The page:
Leave granted. This civil appeal by special leave is directed against the impugned judgment and order dated 23.09.2013 passed by the National Consumer Disputes Redressal Commission, New Delhi in Revision Petition No. 4047 of 2006 whereby it has allowed the revision petition filed by respondent nos. 1-4 and set aside the order dated 12.10.2006 passed by the Gujarat State Consumer Disputes Redressal Commission, Ahemdabad in Appeal No. 741 of 2006. The brief facts of the case in nutshell are as under:- The appellant no.1-Lourdes Society Snehanjali Girls Hostel is a society registered under the Societies Registration Act vide society registration no.Guj/525/Surat and also a trust registered, vide its Trust registration no. F/430/Surat. The appellant-Society is a charitable institution running a girls hostel at Surat for the benefit of Adiwasi children. On 02.02.2000, the appellant-Society purchased vitrified glazed floor tiles from respondent no.5 (since deleted from the array of parties vide Court’s order dated 01.04.2015) who was a local agent of respondent no.1-Company for a sum of Rs.4,69,579/-. The said tiles, after its fixation in the premises of the hostel, gradually developed black and white spots. The appellant no.1 wrote several letters to respondent no.4 i.e., Sales Executive of respondent no.1-company, informing about the inferior and defective quality of the tiles. Thereafter, the respondent no.5-local agent visited the spot but failed to solve the issue. An architect J.M. Vimawala was appointed by the appellant-Society to assess the damage caused due to defective tiles. The architect assessed the loss to the tune of Rs.4,27,712.37 which included price of the tiles, labour charges, octroi and transportation charges. Thereafter, the appellant- Society served a legal notice dated 12.08.2002 to the respondents making a demand of the said amount but no response was shown by the respondents. The said inaction on the part of the respondents made the appellant-Society to file a Consumer Complaint No. 743 of 2002 against the respondents before the District Consumer Disputes Redressal Forum at Surat (for short “the District Forum”) for claim of the said amount. The District Forum appointed a Court Commissioner to examine and find out the manufacturing defects in the tiles as claimed by the appellant-Society. After examination, the Court Commissioner submitted a report dated 21.09.2004 stating therein that the tiles were having manufacturing defect. The District Forum vide its order dated 31.12.2005 held that the tiles supplied by the respondents had manufacturing defect. The respondents committed an unfair trade practice by supplying such defective tiles. By holding the respondents jointly and severally liable, the District Forum directed the respondents to pay to the appellants a sum of Rs.2,00,000/- along with interest @9% p.a. from the date of complaint i.e., 31.10.2002 till its recovery. The respondent no.1 was directed to pay the above amount to the appellant within a period of 30 days from the date of order of the District Forum. Being Aggrieved, the respondents filed First Appeal No. 741 of 2006 before Gujarat State Consumer Dispute Redressal Commission, Ahmedabad (for short “the State Commission”) challenging the said order of District Forum urging various grounds. The State Commission dismissed the said First Appeal of the respondents by its order dated 12.10.2006 and confirmed the order passed by the District Forum. Having become unsuccessful before the State Commission, the respondents filed Revision Petition No. 4047 of 2006 before the National Consumer Disputes Redressal Commission, New Delhi (hereinafter referred to as “the National Commission”) questioning the validity and correctness of the order passed by the District Forum and the State Commission. On 12.03.2012, the appellant-Society also made an application being I.A. No.1847 of 2013 in Revision Petition No. 4047 of 2006 to the National Commission for invoking the powers under Sections 14(d) and 14(hb) of the Consumer Protection Act, 1986 and for awarding sufficient amount of compensation in addition to amount already awarded by the District Forum. The National Commission vide its order dated 23.09.2013 reversed the findings of the District Forum and the State Commission holding that the appellant-Society has failed to establish that it is a consumer within the meaning of Section 2(d) of the Consumer Protection Act, 1986. In support of their case, the learned counsel appearing on behalf of both the parties made the following submissions. Mr. Ashok Panigrahi, the learned counsel on behalf of the appellant-Society contended that the National Commission has erred in coming to the conclusion that the appellant-Society is a commercial establishment and thus, not covered by the definition of the term ‘consumer’ under Section 2(d) of the Consumer Protection Act, 1986. It was further submitted by him that it is unjustified on the part of the National Commission to hold that the Memorandum of Association and byelaws of the appellant-society which show that it is a charitable institution and not any commercial establishment were not filed before the District Forum but filed at the stage of Revision before the National Commission. It was further submitted by the learned counsel that the District Forum and the State Commission have gone through the registration certificate and Memorandum of Association of the appellant-Society. He further submitted that the National Commission has erred in holding that the case M/s Kusumam Hotels Pvt. Ltd. v. M/s Neycer India Ltd. is applicable to the facts and circumstances of the present case. It was further contended by him that both the District Forum as well as the State Commission have held that the appellant-Society cannot be regarded as a commercial establishment. It is completely unjustified on the part of the National Commission to hold that the appellant-Society being a commercial establishment is not a consumer within the meaning of the term ‘consumer’ under Section 2(d) of the Consumer Protection Act, 1986 in complete ignorance of the Memorandum of Association and the byelaws of the appellant- Society. On the contrary, Mr. Sudhir K. Makkar, the learned counsel on behalf of the respondents sought to justify the impugned judgment and order of the National Commission contending that the same is based on sound reasoning without error and therefore, the same need not be interfered with by this Court. It is further contended by him that the District Forum and the State Commission have erred in relying on the report dated 21.09.2004 given by the Court Commissioner as his qualification was not stated in the report. The report was based on visual inspection. Further, both the District Forum as well as the State Commission have erred in not considering the test certificate produced by respondent no.1 as the same was based on modern tile testing technology in its laboratory. In the absence of expert evidence, it was wrong on the part of the District Forum as well as the State Commission to hold that tiles had manufacturing defect. After hearing the learned counsel for both the parties we come to the following conclusion: The National Commission has exceeded its jurisdiction in exercising its revisional power under Section 21(b) of the Consumer Protection Act, 1986 by setting aside the concurrent finding of fact recorded by the State Commission in First Appeal No. 741 of 2006 vide its judgment dated 12.10.2006 wherein the finding of fact recorded by the District Forum was affirmed. The facts of the instant case clearly reveal that the National Commission has erred in observing that the appellant-Society is a commercial establishment by completely ignoring the Memorandum of Association and byelaws of the appellant-Society. Both the District Forum as well as the State Commission have rightly held that the appellant-Society is a charitable institution and not a commercial entity. The relevant portion of the order passed by the District Forum reads thus: “6. It is not in dispute that complainants are running girls hostel in the name of Complainant no.1. Commercial purpose is also explained under the provisions of the Act. So far as activities of the complainants are concerned, they are running girls hostel and receive fees from the students. The complainants are not carrying out commercial activities. Purchase of goods namely tiles are for the purpose of their hostel and it cannot be said that tiles is subject matter of their business. Whenever any person purchases goods for carrying out business for commercial or for livelihood then only question regarding purchase of goods or availing any activities from trader or professional arises. The complainants are not carrying on business of purchase from opponents. Otherwise also hostel premises can be constructed and there is no direct relation between commercial activity. Therefore, the defence of opponents that complainants are carrying on business activities and thereby complainants are not consumer is not acceptable. Hence, we hold that complainants are consumer of opponents and defence of opponents is rejected.” (emphasis supplied)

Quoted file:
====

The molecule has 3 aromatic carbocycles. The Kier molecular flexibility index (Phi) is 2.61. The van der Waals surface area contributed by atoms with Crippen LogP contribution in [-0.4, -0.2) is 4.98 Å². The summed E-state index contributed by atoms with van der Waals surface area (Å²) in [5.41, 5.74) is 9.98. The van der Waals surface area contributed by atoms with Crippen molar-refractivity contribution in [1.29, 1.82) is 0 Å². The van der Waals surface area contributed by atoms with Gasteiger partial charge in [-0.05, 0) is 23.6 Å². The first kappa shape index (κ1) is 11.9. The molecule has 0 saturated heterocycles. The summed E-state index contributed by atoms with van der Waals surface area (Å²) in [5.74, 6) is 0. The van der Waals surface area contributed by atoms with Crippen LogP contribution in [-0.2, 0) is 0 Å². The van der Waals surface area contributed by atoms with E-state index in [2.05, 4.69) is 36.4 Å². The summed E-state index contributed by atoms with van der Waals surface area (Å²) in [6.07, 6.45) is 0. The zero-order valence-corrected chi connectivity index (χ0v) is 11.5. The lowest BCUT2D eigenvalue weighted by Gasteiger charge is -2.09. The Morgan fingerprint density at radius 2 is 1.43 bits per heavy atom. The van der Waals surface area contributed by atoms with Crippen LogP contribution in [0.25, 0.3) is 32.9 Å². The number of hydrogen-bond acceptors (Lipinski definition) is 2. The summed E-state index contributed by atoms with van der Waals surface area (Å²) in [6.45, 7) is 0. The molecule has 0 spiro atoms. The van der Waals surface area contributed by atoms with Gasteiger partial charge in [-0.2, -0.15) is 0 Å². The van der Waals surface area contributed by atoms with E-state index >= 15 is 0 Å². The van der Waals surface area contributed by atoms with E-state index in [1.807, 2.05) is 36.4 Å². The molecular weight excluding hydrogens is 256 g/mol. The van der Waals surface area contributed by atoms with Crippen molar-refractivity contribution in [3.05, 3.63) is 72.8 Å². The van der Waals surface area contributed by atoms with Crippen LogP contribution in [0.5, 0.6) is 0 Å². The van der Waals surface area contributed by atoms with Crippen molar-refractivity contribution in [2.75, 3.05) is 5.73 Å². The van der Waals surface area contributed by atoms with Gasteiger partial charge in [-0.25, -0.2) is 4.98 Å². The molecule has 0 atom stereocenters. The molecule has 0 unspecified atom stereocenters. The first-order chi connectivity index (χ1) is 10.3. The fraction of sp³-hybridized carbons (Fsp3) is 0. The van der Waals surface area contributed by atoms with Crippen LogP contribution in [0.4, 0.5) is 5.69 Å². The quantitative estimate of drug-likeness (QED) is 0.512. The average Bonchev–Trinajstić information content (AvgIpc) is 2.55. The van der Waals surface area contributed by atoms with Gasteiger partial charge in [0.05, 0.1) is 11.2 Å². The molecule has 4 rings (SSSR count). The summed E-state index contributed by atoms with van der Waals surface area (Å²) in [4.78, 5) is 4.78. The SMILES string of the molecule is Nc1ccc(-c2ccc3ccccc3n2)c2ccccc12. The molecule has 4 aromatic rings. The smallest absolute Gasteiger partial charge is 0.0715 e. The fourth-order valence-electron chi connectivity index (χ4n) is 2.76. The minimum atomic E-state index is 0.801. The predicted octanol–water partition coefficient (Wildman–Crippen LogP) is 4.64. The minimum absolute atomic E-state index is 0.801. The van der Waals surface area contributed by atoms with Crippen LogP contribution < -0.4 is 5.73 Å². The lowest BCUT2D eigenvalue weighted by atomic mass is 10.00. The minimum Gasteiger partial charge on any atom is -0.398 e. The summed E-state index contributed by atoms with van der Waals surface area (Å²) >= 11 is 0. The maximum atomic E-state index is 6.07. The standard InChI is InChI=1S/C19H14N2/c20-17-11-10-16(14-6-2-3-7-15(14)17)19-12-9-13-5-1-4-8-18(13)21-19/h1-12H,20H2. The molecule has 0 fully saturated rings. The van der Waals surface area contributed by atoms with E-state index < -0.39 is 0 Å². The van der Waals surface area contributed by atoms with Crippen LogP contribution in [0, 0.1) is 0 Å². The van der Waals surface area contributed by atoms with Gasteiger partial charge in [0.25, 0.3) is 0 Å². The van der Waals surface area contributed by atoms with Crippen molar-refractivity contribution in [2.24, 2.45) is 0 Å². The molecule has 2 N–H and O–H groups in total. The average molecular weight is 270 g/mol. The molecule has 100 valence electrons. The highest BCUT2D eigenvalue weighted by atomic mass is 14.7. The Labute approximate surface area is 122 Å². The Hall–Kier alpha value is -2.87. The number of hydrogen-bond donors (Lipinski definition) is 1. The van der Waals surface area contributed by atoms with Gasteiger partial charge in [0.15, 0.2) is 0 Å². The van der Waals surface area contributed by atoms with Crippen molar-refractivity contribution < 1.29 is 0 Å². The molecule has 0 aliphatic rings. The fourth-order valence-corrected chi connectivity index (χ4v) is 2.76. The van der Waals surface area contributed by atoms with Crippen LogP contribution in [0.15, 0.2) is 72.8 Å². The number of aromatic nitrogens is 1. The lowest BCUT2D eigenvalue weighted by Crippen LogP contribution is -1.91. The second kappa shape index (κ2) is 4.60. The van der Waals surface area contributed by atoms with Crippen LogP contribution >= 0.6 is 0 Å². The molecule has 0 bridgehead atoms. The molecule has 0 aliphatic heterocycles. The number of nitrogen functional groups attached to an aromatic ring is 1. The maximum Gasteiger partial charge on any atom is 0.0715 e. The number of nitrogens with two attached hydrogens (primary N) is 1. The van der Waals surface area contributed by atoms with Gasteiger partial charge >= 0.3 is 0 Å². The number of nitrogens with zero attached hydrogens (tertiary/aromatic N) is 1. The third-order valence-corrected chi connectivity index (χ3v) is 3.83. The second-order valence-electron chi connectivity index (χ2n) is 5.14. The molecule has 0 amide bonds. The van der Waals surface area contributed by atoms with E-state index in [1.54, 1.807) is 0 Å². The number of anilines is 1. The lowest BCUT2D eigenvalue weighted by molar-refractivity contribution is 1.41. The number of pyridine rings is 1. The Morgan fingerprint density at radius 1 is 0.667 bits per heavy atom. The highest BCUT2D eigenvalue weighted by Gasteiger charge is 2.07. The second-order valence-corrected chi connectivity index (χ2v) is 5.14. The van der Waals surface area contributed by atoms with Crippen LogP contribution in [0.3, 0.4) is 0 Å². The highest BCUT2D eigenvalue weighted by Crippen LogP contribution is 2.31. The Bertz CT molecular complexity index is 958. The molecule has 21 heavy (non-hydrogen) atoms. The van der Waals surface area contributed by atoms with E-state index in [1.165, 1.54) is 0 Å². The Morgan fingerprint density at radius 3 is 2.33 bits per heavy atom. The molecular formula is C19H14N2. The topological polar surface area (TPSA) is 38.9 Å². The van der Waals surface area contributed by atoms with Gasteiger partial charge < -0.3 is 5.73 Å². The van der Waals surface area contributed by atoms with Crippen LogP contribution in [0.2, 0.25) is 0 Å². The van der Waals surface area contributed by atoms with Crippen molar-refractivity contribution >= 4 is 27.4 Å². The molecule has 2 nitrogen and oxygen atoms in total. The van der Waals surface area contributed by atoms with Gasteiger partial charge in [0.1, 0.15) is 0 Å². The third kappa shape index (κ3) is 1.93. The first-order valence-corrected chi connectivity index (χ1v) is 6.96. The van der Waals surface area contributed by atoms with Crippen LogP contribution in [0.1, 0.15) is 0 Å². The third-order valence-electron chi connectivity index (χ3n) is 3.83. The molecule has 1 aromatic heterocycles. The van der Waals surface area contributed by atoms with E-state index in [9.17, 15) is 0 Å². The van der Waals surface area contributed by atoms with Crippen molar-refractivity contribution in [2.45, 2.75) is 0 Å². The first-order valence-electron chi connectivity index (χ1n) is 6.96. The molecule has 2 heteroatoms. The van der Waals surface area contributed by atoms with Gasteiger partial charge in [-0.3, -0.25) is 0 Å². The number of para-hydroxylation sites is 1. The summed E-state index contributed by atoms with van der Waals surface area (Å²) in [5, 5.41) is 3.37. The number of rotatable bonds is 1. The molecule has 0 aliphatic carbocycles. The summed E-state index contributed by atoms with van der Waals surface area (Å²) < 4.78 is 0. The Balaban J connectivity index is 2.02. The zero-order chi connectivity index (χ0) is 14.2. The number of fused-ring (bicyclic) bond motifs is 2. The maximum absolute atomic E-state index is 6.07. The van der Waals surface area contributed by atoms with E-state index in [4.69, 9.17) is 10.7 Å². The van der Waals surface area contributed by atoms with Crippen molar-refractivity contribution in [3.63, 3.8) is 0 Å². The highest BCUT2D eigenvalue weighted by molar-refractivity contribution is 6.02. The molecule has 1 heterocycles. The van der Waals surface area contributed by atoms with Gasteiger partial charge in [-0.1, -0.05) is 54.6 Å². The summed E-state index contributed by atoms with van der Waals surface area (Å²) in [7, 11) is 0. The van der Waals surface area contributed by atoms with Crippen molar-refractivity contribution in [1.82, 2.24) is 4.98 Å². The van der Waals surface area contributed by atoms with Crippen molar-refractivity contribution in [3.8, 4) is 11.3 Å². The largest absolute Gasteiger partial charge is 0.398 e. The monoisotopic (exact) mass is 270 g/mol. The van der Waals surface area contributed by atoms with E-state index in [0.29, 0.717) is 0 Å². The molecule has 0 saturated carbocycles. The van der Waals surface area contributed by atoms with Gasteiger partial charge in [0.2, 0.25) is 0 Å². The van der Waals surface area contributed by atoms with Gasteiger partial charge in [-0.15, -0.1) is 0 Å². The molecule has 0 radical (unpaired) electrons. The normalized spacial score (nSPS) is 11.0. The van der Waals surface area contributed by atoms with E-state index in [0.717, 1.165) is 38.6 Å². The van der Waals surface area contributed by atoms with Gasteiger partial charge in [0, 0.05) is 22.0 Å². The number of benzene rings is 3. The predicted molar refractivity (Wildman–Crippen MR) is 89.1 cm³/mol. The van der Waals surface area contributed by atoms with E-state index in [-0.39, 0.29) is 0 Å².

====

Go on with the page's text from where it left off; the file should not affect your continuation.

The National Commission has erred by applying the decision in M/s Kusumam Hotels Pvt. Ltd. case (supra) in holding that the appellant-Society is not a consumer in terms of the definition under Section 2(d) of the Consumer Protection Act, 1986 as the purchase of tiles and laying in the same in the rooms of the girl’s hostel run by the appellant-Society is clearly not for any commercial purpose. The decision in M/s Kusumam Hotels Pvt. Ltd. case (supra) has no application to the present fact situation for the reason that in the said case complainant was a hotel and the tiles purchased by the hotel were for commercial purpose as the hotel business involves the act of profit making, whereas in the instant case the girl’s hostel in question is run by the appellant-Society as one among its various charitable activities for the benefit of adivasi students. The appellant- Society is supporting adivasi/tribal girls to pursue their education by providing hostel facilities. The expenses for the food and electricity are being paid by the inmates of the hostel. The appellant-Society is maintaining the hostel free of cost and no charges in the form of rent, repairs and maintenance are collected from the inmates. Thus, the appellant- Society cannot be considered as any commercial establishment striving for profit. Further, the National Commission while passing the impugned order has ignored certain facts which throws light on callous attitude on the part of the respondents viz., when the defect in the tiles were brought to the notice of the respondents by sending various letters, there was no action on their part. Later a local agent on behalf of the respondent no.1-Company visited the premises of the girl’s hostel and verified that the said tiles were defective and damaged. However, no proper attention was paid by the respondents towards the issue. Further, to assess the damage caused to the appellant-Society by the use of the said defective tiles, a registered architect and interior designer, J.M. Vimawala was hired by the appellant- Society, who in his report declared the tiles to be defective and assessed the damage to the appellant-Society to the tune of Rs.4,27,712.37. Thereafter, the appellant-Society made a demand of the said amount as damages from the respondents vide legal notice dated 12.08.2002. But the respondents did not pay any heed to the said notice as well. Because of such irresponsible and indifferent attitude on the part of the respondents, the appellant-Society was compelled to file Consumer Complaint No. 743 of 2002 before the District Forum. The District Forum, after appreciating the pleadings and evidence on record has rightly awarded Rs. 2 lakhs as damages to the appellant-Society towards defective tiles supplied by the respondents along with compensation towards mental harassment and cost of present proceedings with interest @9% p.a. from the date of complaint till its recovery. In concurring with the findings of the District Forum, the State Commission, after proper re- appreciation of the facts and evidence on record has rightly exercised its jurisdiction by dismissing the appeal of the respondents. The National Commission should not have interfered with the concurrent findings of fact recorded in the judgment impugned before it particularly having regard to the nature of the jurisdiction conferred upon it by Section 21 of the Consumer Protection Act, 1986. Section 21 of the aforesaid Act reads thus: “21. Jurisdiction of the National Commission.”Subject to the other provisions of this Act, the National Commission shall have jurisdiction” (a) to entertain” (i) complaints where the value of the goods or services and compensation, if any, claimed exceeds rupees one crore; and (ii) appeals against the orders of any State Commission; and (b) to call for the records and pass appropriate orders in any consumer dispute which is pending before or has been decided by any State Commission where it appears to the National Commission that such State Commission has exercised a jurisdiction not vested in it by law, or has failed to exercise a jurisdiction so vested, or has acted in the exercise of its jurisdiction illegally or with material irregularity.”